Most fish in a backcountry creek will face into the current, which may be upstream or down depending on the tide. The best approach is from behind them, casting and letting the lure drift and bounce to them. That’s why it is important if you are going to be fishing the channels and tunnels to time your trip so you can be headed into the current, coming and going. I concentrate on deep outer bends in tunnels, snags and points in the ponds, and entrances to side creeks where wind or current will flush bait into the main channel. Schools of mullet can frequently be spotted circling around the shallow backcountry ponds, and often they are stalked by snook and reds. Casting on the edge of schools can bring explosive strikes.
On a bright, cool day, reds and snook will sometimes sidle up into very shallow flats and nooks and crannies along the edge of channels or ponds to warm up. Being more exposed, they can be very spooky, so a careful approach is essential.
My golden rule is to wade whenever possible. It is often much easier to spot fish standing in the water than sitting low in a kayak, and easier to resist the impulse to paddle over and spook them.
But what do you do with the kayak when you are wading? I drag it behind, secured with a 10-foot stretch of nylon rope hooked through a belt loop with a brass clip. If I spot a snook or red, I clip the rope to the nearest mangrove or drop my little anchor and proceed stealthily.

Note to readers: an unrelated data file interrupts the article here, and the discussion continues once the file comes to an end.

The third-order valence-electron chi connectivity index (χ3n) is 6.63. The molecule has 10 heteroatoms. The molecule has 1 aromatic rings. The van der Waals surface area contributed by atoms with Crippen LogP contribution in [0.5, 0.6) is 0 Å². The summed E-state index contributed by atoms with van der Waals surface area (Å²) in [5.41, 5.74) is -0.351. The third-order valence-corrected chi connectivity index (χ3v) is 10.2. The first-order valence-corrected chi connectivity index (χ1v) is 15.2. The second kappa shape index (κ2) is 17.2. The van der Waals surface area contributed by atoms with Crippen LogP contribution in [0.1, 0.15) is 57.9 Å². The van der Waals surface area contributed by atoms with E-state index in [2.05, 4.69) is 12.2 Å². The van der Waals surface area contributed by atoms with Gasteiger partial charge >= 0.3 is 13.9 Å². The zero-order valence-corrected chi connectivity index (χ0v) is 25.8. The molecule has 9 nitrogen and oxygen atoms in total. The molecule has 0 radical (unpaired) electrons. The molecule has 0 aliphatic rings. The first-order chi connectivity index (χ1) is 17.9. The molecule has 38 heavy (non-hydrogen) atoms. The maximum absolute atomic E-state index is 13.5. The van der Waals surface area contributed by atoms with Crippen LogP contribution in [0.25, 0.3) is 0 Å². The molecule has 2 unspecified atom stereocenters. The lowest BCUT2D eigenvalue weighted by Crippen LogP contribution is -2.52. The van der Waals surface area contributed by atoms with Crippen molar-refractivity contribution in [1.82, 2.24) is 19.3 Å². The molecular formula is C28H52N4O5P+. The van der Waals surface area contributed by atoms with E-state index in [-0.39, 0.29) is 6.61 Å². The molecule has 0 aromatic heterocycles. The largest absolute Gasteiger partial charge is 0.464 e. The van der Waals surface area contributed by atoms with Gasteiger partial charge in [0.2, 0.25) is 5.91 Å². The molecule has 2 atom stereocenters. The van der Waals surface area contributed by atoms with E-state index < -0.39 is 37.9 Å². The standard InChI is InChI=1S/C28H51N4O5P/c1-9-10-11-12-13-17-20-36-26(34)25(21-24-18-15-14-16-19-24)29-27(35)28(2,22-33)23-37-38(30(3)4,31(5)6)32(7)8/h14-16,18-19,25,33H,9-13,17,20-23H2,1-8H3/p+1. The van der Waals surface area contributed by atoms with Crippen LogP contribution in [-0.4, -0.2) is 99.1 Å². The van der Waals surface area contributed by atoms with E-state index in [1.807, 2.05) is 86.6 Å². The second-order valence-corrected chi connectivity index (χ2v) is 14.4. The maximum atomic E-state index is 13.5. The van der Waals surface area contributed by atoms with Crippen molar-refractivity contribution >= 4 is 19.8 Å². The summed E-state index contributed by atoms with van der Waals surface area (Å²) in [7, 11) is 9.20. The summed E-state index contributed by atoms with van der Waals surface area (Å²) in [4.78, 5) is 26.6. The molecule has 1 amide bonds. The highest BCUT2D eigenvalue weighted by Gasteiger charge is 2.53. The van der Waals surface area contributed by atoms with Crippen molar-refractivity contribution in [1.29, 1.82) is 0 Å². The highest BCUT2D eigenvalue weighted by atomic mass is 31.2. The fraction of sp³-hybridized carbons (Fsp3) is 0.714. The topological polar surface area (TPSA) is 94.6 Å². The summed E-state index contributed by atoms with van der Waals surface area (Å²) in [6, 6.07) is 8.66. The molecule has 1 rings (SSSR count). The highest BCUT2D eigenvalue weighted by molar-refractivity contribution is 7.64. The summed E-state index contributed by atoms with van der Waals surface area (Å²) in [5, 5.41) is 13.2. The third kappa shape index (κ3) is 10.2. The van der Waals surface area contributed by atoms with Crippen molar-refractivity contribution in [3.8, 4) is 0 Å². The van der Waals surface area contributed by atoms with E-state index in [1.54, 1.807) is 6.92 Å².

Gear and Tackle
If the creek you are scouting disappears into a green forest on Google Earth or your GPS, that usually means a mangrove tunnel covers it—and they are rarely straight.
I always take a single-blade collapsible paddle in addition to my double-bladed kayak paddle. Channels and mangrove tunnels in backcountry creeks are often narrow—leaving no room to use a long paddle. I find that my pedal kayak with a rudder is particularly adapted for these waters, although the downside is that the running gear sometimes hangs on submerged logs. The gods did not intend for fishing these waters to be easy!
You will also learn the hard way not to have anything protruding or hanging from your boat, like a rod or paddle hitched to the side, while navigating a mangrove tunnel. The same is true of tall, thick reeds along narrow channels that will grab everything. Your boat will look like a mangrove salad bar as your rod, paddles and other paraphernalia clip off vegetation…if they don’t get pulled overboard in the process. Make sure your rods are lying flat inside the boat and pointing to front or rear with as little overhang as possible.
Shorter is also better when it comes to rods. And stout. I favor medium-heavy rods 6 to 6 ½ feet to winch snook and tarpon away from mangrove roots. You’ll be spending time casting in tight tunnels where the fish often hang out in deeper holes. Usually I take two rods—one rigged for surface/shallow water lures and one with a jighead and plastic grub for deeper holes. Fly rods are okay in the backcountry ponds, but forget them in mangrove tunnels.
The fish in the backcountry, where the water is often stained or cloudy, are usually not leader shy. I recommend at least a 30-pound fluorocarbon leader, especially for snook and the occasional baby tarpon.